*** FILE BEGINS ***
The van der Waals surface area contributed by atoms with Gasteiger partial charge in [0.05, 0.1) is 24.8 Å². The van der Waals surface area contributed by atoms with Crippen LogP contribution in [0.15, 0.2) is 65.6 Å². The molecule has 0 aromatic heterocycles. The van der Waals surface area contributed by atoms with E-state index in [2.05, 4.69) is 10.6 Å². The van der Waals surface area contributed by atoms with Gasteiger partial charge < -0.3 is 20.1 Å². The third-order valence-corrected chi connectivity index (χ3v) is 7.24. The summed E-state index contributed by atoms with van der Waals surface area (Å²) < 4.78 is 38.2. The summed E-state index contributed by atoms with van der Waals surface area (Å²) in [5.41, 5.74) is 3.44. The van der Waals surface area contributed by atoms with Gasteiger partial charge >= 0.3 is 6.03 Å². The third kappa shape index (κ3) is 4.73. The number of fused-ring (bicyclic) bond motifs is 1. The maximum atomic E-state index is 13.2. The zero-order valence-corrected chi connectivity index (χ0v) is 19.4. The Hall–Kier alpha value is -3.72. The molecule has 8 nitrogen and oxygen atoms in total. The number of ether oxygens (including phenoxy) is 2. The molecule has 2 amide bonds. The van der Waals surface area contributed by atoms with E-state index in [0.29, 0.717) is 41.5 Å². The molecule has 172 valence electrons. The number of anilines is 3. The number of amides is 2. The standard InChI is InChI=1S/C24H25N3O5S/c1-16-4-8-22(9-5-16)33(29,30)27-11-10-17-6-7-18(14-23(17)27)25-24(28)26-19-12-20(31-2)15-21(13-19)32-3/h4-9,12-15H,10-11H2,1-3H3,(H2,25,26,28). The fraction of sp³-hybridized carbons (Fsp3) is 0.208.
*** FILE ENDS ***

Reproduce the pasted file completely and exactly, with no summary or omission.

The van der Waals surface area contributed by atoms with Gasteiger partial charge in [0.05, 0.1) is 24.8 Å². The van der Waals surface area contributed by atoms with Crippen LogP contribution in [0.15, 0.2) is 65.6 Å². The molecule has 0 aromatic heterocycles. The van der Waals surface area contributed by atoms with E-state index in [2.05, 4.69) is 10.6 Å². The van der Waals surface area contributed by atoms with Gasteiger partial charge < -0.3 is 20.1 Å². The third-order valence-corrected chi connectivity index (χ3v) is 7.24. The summed E-state index contributed by atoms with van der Waals surface area (Å²) < 4.78 is 38.2. The summed E-state index contributed by atoms with van der Waals surface area (Å²) in [5.41, 5.74) is 3.44. The van der Waals surface area contributed by atoms with Gasteiger partial charge >= 0.3 is 6.03 Å². The third kappa shape index (κ3) is 4.73. The number of fused-ring (bicyclic) bond motifs is 1. The maximum atomic E-state index is 13.2. The zero-order valence-corrected chi connectivity index (χ0v) is 19.4. The Hall–Kier alpha value is -3.72. The molecule has 8 nitrogen and oxygen atoms in total. The number of ether oxygens (including phenoxy) is 2. The molecule has 2 amide bonds. The van der Waals surface area contributed by atoms with E-state index in [0.29, 0.717) is 41.5 Å². The molecule has 172 valence electrons. The number of anilines is 3. The number of amides is 2. The standard InChI is InChI=1S/C24H25N3O5S/c1-16-4-8-22(9-5-16)33(29,30)27-11-10-17-6-7-18(14-23(17)27)25-24(28)26-19-12-20(31-2)15-21(13-19)32-3/h4-9,12-15H,10-11H2,1-3H3,(H2,25,26,28). The fraction of sp³-hybridized carbons (Fsp3) is 0.208.